It's All About Being Prepared
The City of Norwich, NY

Article Contributed by Wesley A. Jones, Emergency Management Director




The City of Norwich is a small community in rural upstate New York, located 65 miles southeast of Syracuse. Norwich is a unique city, nestled in a valley, its borders defined by Canasawacta Creek on the western and south sides and the Chenango River that runs the length of the eastern side.

Canasawacta Creek at Plymouth Street Bridge border=



There's only one way in or out of the city that does not involve crossing a bridge over the creek or river. With an average of about 45 inches of rain per year, 75 inches of snow and ever changing seasons, flooding is possible and has happened, virtually any time of the year.

Despite its flood prone history, there were no river or stream monitors when devastating flooding hit the area in April 2005. While the city's Emergency Management Office had been looking into the possibility of a flood warning system, it wasn't deemed a high priority among the city's other needs. At the time this was a 100-year flood and it was felt that it was unlikely to repeat itself or doubtful a similar event would ever be worse. In fact the Common Council at the time discussed putting up a marker in town noting the significant flood.

Good thing they didn't. Just fourteen and a half months later in June 2006, three days of rain (over 8" worth) caused widespread flooding across the Southern Tier, including the City of Norwich. The river and creek levels made the 2005 storm look like an appetizer to the main course. The city experienced several million dollars in infrastructure, residential, and business damage in the flooding.

"To see how fast the creek was rising, we'd put a stick in the ground and go back an hour later and see what the new water level was" admits Jones. "This simply wasn't acceptable".

Jones decided to install a flood warning system patterned after work done in nearby Steuben County. While the county had several rain gauges, there were no stream monitoring gauges and so this was new territory.

He applied for, and despite funding cuts, received a grant in 2007 from NOAA to expand their Integrated Flood Warning System (IFLOWS) to include three new stream gauges in the City of Norwich. Jones immediately began working with High Sierra Electronics to develop a plan for getting the gauges installed.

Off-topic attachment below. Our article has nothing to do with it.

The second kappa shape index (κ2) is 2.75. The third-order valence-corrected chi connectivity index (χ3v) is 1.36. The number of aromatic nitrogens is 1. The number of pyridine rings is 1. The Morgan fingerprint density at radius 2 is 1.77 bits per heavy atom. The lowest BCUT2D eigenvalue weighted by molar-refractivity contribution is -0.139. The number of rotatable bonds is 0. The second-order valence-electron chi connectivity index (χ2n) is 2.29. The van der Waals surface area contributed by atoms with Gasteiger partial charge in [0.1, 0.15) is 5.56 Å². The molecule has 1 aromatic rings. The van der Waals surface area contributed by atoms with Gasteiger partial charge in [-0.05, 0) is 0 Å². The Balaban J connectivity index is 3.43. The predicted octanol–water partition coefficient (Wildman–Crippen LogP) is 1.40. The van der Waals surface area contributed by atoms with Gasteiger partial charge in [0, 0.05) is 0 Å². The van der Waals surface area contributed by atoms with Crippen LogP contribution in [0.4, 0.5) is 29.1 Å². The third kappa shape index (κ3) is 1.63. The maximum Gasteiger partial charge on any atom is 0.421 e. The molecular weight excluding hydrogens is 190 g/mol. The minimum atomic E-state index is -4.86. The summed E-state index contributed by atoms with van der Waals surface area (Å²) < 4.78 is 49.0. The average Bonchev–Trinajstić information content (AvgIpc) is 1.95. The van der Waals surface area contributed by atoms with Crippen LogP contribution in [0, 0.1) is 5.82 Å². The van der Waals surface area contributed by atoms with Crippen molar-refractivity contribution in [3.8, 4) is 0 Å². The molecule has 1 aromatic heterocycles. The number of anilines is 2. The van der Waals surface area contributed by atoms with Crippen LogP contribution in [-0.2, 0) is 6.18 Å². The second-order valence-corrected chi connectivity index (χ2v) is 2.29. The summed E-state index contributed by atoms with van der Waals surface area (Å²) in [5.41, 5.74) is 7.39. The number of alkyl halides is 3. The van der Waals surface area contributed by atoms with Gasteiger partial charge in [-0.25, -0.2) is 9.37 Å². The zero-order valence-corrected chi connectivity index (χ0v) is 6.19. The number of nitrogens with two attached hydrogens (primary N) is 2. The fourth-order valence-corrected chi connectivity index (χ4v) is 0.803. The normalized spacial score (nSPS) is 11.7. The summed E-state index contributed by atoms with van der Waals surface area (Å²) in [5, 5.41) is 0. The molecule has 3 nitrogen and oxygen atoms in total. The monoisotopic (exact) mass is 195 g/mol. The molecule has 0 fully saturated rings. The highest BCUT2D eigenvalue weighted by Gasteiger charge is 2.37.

The system was installed in August 2008 by HSE personnel. Two gauges were installed on the Canasawacta Creek, one in the city, and one further upstream where feeder streams come in. An ultrasonic sensor was installed on the Chenango River in Norwich. Rain gauges were incorporated with the stream levels as well. All the systems feed data back to the city's Emergency Operations Center.

      Director A. Wesley Jones


"The gauges, by far, provide me more data and versatility than I would have with other types of systems", says Jones. "I can only get data online from local USGS gauges once per hour, but I have mine report every time the level changes. The up-to-the-second information is critical".

During a flood this past spring, a dam upstream broke and the level of the Canasawacta Creek rose 12.6 ft in one hour. "We were alerted to this event only because of the gauges and DataWise software", according to Jones. "The creek is such that even a rapid rise like this is hard to detect just looking at it". Using the states NY-ALERT notification system, reverse phone calls were made to all the residents along the creek to notify them flooding was imminent.

Two more significant floods have struck the city already in 2011. "People are extremely grateful that we can now give them some advance warning. The flooding is happening all too frequently and I don't know what we would do without these gauges", says Jones.

Finally, Jones notes the very limited maintenance the gauging sites require. He said he checks them about once a year and cleans out direct and any other debris, but that's about it. He even quipped that he can monitor battery levels remotely via the DataWise software.

"It's a complete system. I can't say enough about the help and professionalism we received in working with High Sierra Electronics. The people who worked on the project too a vested interest in it. They weren't just selling equipment; they wanted to make sure the system worked".

NY State Disaster Preparedness Commission Governor's Award       John R. Gibb (left), Acting Commissioner of the NYS Div of Homeland Security & Emergency Services, presented the NY State Disaster Preparedness Commission Governor's Award to A. Wesley Jones, Director of the Norwich Emergency Management



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